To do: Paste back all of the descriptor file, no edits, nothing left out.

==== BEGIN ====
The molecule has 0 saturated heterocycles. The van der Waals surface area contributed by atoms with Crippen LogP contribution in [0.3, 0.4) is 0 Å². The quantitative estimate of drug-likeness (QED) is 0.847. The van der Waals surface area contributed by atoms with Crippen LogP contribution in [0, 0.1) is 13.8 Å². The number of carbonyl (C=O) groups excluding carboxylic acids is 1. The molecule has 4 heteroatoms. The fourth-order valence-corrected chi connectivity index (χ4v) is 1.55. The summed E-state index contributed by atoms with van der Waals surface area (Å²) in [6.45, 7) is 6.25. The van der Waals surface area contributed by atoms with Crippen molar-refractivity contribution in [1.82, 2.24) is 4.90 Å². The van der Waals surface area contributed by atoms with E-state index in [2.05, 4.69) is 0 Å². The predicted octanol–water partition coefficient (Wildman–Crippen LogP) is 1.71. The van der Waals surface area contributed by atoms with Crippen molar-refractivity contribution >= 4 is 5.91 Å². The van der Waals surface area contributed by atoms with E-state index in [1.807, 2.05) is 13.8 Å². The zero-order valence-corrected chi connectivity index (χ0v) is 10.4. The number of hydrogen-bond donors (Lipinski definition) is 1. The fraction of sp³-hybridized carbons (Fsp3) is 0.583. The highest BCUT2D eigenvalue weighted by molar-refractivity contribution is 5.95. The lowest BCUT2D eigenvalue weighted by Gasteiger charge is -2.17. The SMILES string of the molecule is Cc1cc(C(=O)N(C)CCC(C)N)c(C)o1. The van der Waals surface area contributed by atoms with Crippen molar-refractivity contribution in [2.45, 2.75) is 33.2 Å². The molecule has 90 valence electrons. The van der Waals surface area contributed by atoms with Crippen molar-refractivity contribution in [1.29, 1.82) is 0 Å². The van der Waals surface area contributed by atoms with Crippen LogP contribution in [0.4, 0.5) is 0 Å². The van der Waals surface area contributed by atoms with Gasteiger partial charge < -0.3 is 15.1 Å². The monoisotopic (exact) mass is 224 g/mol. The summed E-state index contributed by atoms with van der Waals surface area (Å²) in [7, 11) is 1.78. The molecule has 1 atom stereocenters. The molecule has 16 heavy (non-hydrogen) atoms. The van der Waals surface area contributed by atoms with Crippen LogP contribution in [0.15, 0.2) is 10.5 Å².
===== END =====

The molecule has 0 saturated heterocycles. The van der Waals surface area contributed by atoms with Crippen LogP contribution in [0.3, 0.4) is 0 Å². The quantitative estimate of drug-likeness (QED) is 0.847. The van der Waals surface area contributed by atoms with Crippen LogP contribution in [0, 0.1) is 13.8 Å². The number of carbonyl (C=O) groups excluding carboxylic acids is 1. The molecule has 4 heteroatoms. The fourth-order valence-corrected chi connectivity index (χ4v) is 1.55. The summed E-state index contributed by atoms with van der Waals surface area (Å²) in [6.45, 7) is 6.25. The van der Waals surface area contributed by atoms with Crippen molar-refractivity contribution in [1.82, 2.24) is 4.90 Å². The van der Waals surface area contributed by atoms with E-state index in [2.05, 4.69) is 0 Å². The predicted octanol–water partition coefficient (Wildman–Crippen LogP) is 1.71. The van der Waals surface area contributed by atoms with Crippen molar-refractivity contribution >= 4 is 5.91 Å². The van der Waals surface area contributed by atoms with E-state index in [1.807, 2.05) is 13.8 Å². The zero-order valence-corrected chi connectivity index (χ0v) is 10.4. The number of hydrogen-bond donors (Lipinski definition) is 1. The fraction of sp³-hybridized carbons (Fsp3) is 0.583. The highest BCUT2D eigenvalue weighted by molar-refractivity contribution is 5.95. The lowest BCUT2D eigenvalue weighted by Gasteiger charge is -2.17. The SMILES string of the molecule is Cc1cc(C(=O)N(C)CCC(C)N)c(C)o1. The van der Waals surface area contributed by atoms with Crippen molar-refractivity contribution in [2.45, 2.75) is 33.2 Å². The molecule has 90 valence electrons. The van der Waals surface area contributed by atoms with Crippen molar-refractivity contribution in [1.29, 1.82) is 0 Å². The van der Waals surface area contributed by atoms with Crippen LogP contribution in [0.4, 0.5) is 0 Å². The van der Waals surface area contributed by atoms with Gasteiger partial charge < -0.3 is 15.1 Å². The monoisotopic (exact) mass is 224 g/mol. The summed E-state index contributed by atoms with van der Waals surface area (Å²) in [7, 11) is 1.78. The molecule has 1 atom stereocenters. The molecule has 16 heavy (non-hydrogen) atoms. The van der Waals surface area contributed by atoms with Crippen LogP contribution in [0.15, 0.2) is 10.5 Å².